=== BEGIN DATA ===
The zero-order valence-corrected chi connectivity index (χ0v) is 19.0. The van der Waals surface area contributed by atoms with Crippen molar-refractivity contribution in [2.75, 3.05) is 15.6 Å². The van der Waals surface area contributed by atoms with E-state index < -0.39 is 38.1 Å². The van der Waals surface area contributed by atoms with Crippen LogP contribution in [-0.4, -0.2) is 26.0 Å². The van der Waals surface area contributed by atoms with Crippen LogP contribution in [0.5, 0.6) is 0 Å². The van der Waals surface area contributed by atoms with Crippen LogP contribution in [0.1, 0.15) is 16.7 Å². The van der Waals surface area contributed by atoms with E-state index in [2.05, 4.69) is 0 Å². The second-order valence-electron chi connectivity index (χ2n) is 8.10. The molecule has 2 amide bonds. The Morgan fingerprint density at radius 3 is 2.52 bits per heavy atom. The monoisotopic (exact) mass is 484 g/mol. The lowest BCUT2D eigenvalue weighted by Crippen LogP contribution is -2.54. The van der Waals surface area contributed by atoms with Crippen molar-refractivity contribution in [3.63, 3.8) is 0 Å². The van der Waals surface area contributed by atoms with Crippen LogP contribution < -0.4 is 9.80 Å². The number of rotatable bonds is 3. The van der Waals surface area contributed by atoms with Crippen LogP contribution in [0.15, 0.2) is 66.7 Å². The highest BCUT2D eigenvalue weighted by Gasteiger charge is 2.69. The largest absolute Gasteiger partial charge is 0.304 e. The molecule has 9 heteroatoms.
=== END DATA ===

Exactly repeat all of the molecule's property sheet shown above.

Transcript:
The zero-order valence-corrected chi connectivity index (χ0v) is 19.0. The van der Waals surface area contributed by atoms with Crippen molar-refractivity contribution in [2.75, 3.05) is 15.6 Å². The van der Waals surface area contributed by atoms with E-state index < -0.39 is 38.1 Å². The van der Waals surface area contributed by atoms with Crippen LogP contribution in [-0.4, -0.2) is 26.0 Å². The van der Waals surface area contributed by atoms with Crippen LogP contribution in [0.5, 0.6) is 0 Å². The van der Waals surface area contributed by atoms with Crippen LogP contribution in [0.1, 0.15) is 16.7 Å². The van der Waals surface area contributed by atoms with E-state index in [2.05, 4.69) is 0 Å². The second-order valence-electron chi connectivity index (χ2n) is 8.10. The molecule has 2 amide bonds. The Morgan fingerprint density at radius 3 is 2.52 bits per heavy atom. The monoisotopic (exact) mass is 484 g/mol. The lowest BCUT2D eigenvalue weighted by Crippen LogP contribution is -2.54. The van der Waals surface area contributed by atoms with Crippen molar-refractivity contribution in [3.63, 3.8) is 0 Å². The van der Waals surface area contributed by atoms with Crippen LogP contribution < -0.4 is 9.80 Å². The number of rotatable bonds is 3. The van der Waals surface area contributed by atoms with Crippen LogP contribution in [0.15, 0.2) is 66.7 Å². The highest BCUT2D eigenvalue weighted by Gasteiger charge is 2.69. The largest absolute Gasteiger partial charge is 0.304 e. The molecule has 9 heteroatoms.